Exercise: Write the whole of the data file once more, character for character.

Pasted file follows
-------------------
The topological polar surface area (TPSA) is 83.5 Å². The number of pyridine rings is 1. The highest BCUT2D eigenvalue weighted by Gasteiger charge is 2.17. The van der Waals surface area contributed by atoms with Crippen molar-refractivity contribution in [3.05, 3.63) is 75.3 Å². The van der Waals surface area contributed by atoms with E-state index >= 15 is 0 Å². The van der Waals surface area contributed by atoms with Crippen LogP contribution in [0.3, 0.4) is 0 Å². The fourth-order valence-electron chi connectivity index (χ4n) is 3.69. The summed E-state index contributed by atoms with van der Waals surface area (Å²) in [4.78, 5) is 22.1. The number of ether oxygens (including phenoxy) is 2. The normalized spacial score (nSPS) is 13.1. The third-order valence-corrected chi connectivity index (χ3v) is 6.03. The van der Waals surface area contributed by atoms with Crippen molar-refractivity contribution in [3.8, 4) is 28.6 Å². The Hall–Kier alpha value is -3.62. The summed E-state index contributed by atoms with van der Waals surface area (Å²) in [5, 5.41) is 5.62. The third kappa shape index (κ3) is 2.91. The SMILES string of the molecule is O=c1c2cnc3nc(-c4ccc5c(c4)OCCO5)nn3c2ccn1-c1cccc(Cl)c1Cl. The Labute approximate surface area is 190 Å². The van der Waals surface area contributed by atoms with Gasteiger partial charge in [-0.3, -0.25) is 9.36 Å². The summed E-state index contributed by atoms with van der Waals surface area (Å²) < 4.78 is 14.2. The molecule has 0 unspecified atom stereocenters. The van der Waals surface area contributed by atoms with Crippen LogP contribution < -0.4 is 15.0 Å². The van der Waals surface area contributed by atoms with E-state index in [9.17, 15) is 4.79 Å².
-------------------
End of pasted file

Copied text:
The topological polar surface area (TPSA) is 83.5 Å². The number of pyridine rings is 1. The highest BCUT2D eigenvalue weighted by Gasteiger charge is 2.17. The van der Waals surface area contributed by atoms with Crippen molar-refractivity contribution in [3.05, 3.63) is 75.3 Å². The van der Waals surface area contributed by atoms with E-state index >= 15 is 0 Å². The van der Waals surface area contributed by atoms with Crippen LogP contribution in [0.3, 0.4) is 0 Å². The fourth-order valence-electron chi connectivity index (χ4n) is 3.69. The summed E-state index contributed by atoms with van der Waals surface area (Å²) in [4.78, 5) is 22.1. The number of ether oxygens (including phenoxy) is 2. The normalized spacial score (nSPS) is 13.1. The third-order valence-corrected chi connectivity index (χ3v) is 6.03. The van der Waals surface area contributed by atoms with Crippen molar-refractivity contribution in [3.8, 4) is 28.6 Å². The Hall–Kier alpha value is -3.62. The summed E-state index contributed by atoms with van der Waals surface area (Å²) in [5, 5.41) is 5.62. The third kappa shape index (κ3) is 2.91. The SMILES string of the molecule is O=c1c2cnc3nc(-c4ccc5c(c4)OCCO5)nn3c2ccn1-c1cccc(Cl)c1Cl. The Labute approximate surface area is 190 Å². The van der Waals surface area contributed by atoms with Gasteiger partial charge in [-0.3, -0.25) is 9.36 Å². The summed E-state index contributed by atoms with van der Waals surface area (Å²) < 4.78 is 14.2. The molecule has 0 unspecified atom stereocenters. The van der Waals surface area contributed by atoms with Crippen LogP contribution < -0.4 is 15.0 Å². The van der Waals surface area contributed by atoms with E-state index in [9.17, 15) is 4.79 Å².